However, we will continue to provide assistance for infants and children. Matters pertaining to the Kaesong Industrial Complex will be duly considered, taking its unique characteristics into consideration.
From now on, the Republic of Korea will not tolerate any provocative act by the North and will maintain the principle of proactive deterrence. If our territorial waters, airspace or territory are violated, we will immediately exercise our right of self-defense.
The North’s military provocation against the Cheonan on March 26 violated the Charter of the United Nations and contravened the existing agreements reached for the sake of peace and stability on the Korean Peninsula, including the Korean War Armistice Agreement and the Basic Agreement between South and North Korea.
In close consultations with the nations concerned, the Government will refer this matter to the UN Security Council, so that the international community can join us in holding the North accountable. Many countries around the world have expressed their full support for our position.
I solemnly urge the North Korean authorities to do the following. Apologize immediately to the Republic of Korea and the international community. Immediately punish those who are responsible for and those who were involved in the incident. These are basic measures that the North has to take before anything else. If the North continues to make excuses and wild assertions as it has always done in the past, they will not find any place to stand in the world.
My fellow Koreans and our compatriots in North Korea,
The overriding goal of the Republic of Korea is not military confrontation. Our goal has always been the attainment of real peace and stability on the Korean Peninsula. Our goal is to bring about prosperity for all Koreans. Our vision is to realize the peaceful reunification of the Korean Peninsula.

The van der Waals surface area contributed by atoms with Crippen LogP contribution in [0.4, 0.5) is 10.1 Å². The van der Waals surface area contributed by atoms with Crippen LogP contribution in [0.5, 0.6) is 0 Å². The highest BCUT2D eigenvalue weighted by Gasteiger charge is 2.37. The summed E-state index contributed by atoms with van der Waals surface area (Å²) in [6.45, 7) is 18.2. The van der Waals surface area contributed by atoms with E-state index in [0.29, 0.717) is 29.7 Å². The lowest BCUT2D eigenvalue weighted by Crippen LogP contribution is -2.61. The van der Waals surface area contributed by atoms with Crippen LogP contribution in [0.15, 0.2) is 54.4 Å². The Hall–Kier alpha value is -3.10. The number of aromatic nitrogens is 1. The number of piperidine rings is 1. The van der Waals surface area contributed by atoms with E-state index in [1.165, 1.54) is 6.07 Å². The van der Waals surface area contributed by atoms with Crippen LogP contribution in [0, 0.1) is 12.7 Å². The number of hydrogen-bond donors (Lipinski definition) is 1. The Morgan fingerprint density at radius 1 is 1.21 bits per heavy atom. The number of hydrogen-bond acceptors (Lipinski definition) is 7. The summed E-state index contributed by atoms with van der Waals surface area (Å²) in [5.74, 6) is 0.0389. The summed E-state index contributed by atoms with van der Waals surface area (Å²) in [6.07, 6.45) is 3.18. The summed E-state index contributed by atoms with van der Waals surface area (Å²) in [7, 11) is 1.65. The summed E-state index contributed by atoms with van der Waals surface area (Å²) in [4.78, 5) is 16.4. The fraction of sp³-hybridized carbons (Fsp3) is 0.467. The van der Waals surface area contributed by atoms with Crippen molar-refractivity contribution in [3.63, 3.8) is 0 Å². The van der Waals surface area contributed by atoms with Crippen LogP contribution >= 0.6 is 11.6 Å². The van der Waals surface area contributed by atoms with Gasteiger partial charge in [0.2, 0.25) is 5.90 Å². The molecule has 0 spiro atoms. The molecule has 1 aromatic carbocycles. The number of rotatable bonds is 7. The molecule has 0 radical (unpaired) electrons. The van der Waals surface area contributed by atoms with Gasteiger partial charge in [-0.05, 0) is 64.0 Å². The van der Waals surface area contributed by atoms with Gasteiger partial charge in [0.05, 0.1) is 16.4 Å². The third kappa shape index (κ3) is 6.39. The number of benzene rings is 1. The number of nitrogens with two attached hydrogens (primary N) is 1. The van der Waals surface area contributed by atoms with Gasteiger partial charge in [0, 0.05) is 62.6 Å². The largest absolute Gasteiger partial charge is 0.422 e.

This year marks the 60th anniversary of the outbreak of the Korean War. The Republic of Korea is no longer what it once was-an impoverished nation, suffering from the scars of war. Rising above the ruins of war, the Republic of Korea has achieved an impressive miracle of progress guided by the constitutional foundations of liberal democracy and a free market economy. The Republic of Korea is continuing its confident march toward the center stage of the world.
All countries across the globe are competing with one another to ensure the prosperity of their own citizens. At the same time, all nations are working together for the sake of co-prosperity and peace in the global community. The entire world is changing. Changes are taking place faster than ever.
But, what is the situation in North Korea? Nothing has changed over the last sixty years. It is a country still holding onto an empty ambition of forcefully reuniting the Korean Peninsula under the banner of communism. It is a country that still believes in making threats and committing terrorist activities. North Korea’s goal is to instigate division and conflict.
For what reason and for whom is it doing what it does?
As compatriots, I am truly ashamed.